Steamboat Springs A debate about regulations for medical marijuana dispensaries spurred questions Tuesday night about whether dispensaries negatively affect a community’s character.
The Steamboat Springs City Council unanimously approved the first reading of an ordinance regulating dispensaries in city limits but directed city staff attorney Dan Foote to make several revisions to the ordinance. Tuesday’s meeting also included final approval of the city’s 2010 budget with a discussion about costs for some recreation programs; a new franchise agreement with Comcast; the legalization of urban chickens; and acceptance of a successful petition from the Let’s Vote group, which is seeking a public vote on the Steamboat 700 annexation.
A key paragraph fueled the discussion about dispensaries.
“Whereas, the City Council finds that the operations of medical marijuana dispensaries … have in some cases had adverse impacts on their communities’ character, increased the supply of recreational as opposed to medicinal marijuana, and generated increased crime rates, including armed robberies of dispensaries and their patients,” the ordinance states.
Council members Walter Magill, Jon Quinn, Kenny Reisman and Meg Bentley questioned portions of that language, which Foote said was necessary from a legal standpoint to justify the ordinance’s security requirements for dispensaries.
“I don’t know that it’s necessary to imply that the use of medical marijuana has an adverse impact on community character,” Quinn said. “I don’t know how that justifies the use of a security camera.”
The regulation of dispensaries is uncharted territory in many municipalities and states. Police Chief J.D. Hays said police departments and municipalities in California provided the most guidance in his research of medical marijuana ordinances.
“California had very strict security regulations, especially the city of Los Angeles,” Hays told the council Tuesday, explaining the basis for Steamboat’s ordinance and its language.
Hays acknowledged that Steamboat has “less of a problem with violent crime” than other parts of the country. In that vein, Bentley asked that “armed robberies” be changed to “burglaries.”
Foote said he could create “softened” language that preserved the city’s legal standing. The council also asked for revisions to protect patient anonymity and clarify points about licensing and signage. The current ordinance prohibits dispensaries from having any signs advertising marijuana on the premises, signs using the word “marijuana” or its synonyms, or depictions of any portion of the plant. Charlie Magnuson, co-owner of D and C Medical Marijuana and Therapeutic Massage, said he displays price boards and state health forms that use the word “marijuana.” Foote clarified that the prohibition applies only to signage “visible from the exterior of the building.”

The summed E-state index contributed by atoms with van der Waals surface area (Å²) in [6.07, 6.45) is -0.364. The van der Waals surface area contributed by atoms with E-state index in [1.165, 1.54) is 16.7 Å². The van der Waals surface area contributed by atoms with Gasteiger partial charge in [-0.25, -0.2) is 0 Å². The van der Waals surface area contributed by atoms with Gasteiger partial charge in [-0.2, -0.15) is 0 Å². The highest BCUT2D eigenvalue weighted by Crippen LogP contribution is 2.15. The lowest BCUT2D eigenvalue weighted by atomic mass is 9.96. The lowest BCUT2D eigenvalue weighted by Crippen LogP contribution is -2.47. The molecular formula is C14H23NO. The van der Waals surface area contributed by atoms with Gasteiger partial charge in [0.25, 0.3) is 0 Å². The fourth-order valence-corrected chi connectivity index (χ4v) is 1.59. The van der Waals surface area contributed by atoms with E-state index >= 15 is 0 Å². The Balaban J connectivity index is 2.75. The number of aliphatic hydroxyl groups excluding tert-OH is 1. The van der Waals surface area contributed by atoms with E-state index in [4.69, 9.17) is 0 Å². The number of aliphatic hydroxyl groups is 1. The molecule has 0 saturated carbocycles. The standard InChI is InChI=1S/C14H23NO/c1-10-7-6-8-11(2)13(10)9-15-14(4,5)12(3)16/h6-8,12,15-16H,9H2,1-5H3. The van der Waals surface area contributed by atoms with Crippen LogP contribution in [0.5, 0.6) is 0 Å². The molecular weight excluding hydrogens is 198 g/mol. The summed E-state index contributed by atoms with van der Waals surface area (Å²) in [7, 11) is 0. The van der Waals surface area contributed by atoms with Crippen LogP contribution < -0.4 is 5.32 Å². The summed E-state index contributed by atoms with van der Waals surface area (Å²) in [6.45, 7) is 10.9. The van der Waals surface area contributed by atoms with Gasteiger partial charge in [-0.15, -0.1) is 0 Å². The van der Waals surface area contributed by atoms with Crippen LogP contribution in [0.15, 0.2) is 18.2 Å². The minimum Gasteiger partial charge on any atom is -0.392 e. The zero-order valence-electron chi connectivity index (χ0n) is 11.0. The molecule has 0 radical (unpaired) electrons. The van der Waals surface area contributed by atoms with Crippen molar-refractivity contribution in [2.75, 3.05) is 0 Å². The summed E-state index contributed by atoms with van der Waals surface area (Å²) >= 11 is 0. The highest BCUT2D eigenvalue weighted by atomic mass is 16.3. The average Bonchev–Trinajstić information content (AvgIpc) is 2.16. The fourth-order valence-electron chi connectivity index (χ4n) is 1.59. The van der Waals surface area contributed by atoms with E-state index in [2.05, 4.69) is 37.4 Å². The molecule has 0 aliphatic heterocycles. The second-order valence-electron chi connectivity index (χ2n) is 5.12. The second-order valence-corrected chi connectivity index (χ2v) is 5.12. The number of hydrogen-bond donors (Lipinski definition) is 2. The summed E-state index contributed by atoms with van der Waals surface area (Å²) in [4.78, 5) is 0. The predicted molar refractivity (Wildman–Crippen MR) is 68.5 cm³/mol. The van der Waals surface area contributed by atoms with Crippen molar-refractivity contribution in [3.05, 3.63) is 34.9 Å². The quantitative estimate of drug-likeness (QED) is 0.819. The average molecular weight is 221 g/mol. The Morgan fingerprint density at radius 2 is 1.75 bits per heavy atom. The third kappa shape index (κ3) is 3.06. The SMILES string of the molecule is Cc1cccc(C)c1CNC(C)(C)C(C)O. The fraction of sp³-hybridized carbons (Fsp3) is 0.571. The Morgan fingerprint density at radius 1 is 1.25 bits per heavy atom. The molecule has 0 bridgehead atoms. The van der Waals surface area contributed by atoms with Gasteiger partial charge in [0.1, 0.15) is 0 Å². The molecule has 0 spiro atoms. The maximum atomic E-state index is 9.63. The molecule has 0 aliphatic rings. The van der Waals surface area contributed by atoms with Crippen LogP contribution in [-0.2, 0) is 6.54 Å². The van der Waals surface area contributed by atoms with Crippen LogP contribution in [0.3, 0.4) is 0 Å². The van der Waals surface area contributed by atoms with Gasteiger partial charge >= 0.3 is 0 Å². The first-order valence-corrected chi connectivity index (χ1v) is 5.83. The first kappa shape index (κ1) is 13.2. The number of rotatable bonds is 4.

A second and potentially final reading of the medical marijuana ordinance is scheduled for Dec. 15.
Also Tuesday, City Council unanimously gave final approval to the $39.6 million 2010 budget but raised questions about the cost of programs in the city’s Parks, Open Space and Recreational Services Department. Director Chris Wilson and recreation supervisor Susan Petersen submitted a memo stating, “the goal is for adult programs to recover 100 percent of costs, (and) youth programs at least 60 percent of costs,” but stated that the goal will take time to implement.
Council President Cari Hermacinski said continued city subsidies for programs such as mountain bike races and the pentathlon contradict policy guidelines — requesting cost recovery — the council “set over two years ago,” a position supported by Bentley and Magill.
“My philosophy is it could happen overnight,” Hermacinski said about cuts to recreation programs if city revenues do not increase. “If things continue to worsen, these are the first places I’m going to look — this is a want to have, not a need to have.”
Wilson said he will continue to work with parks and recreation commission members to reduce city subsidies for recreation programs and said fee increases for adult programs could be part of those conversations.
The City Council also approved the city’s new franchise agreement with Comcast. The 10-year agreement includes a 1 percent franchise fee increase — from 3 to 4 percent — that city staff estimates would raise about $45,000 for the city per year, at an annual cost of about $25 per subscriber. That cost is an increase of $6 per year per subscriber, from the $19 annual cost at the 3 percent rate. The Comcast agreement passed, 4-3, with Magill, Scott Myller and Bentley opposing.
As many as five hens now are allowed in some of the city’s residential districts after unanimous council approval Tuesday.
Finally, the City Council received a certificate of sufficiency from City Clerk Julie Franklin, regarding the petition submitted by the Let’s Vote group seeking a public vote on the Steamboat 700 annexation.
Steamboat 700 is a 487-acre annexation approved by the Steamboat Springs City Council on Oct. 13 in a 4-3 vote. It proposes about 2,000 homes and 380,000 square feet of commercial space just west of the current city limits.
The City Council is scheduled to decide Dec. 15 whether to repeal the ordinance that approved Steamboat 700 or put the annexation to a public vote.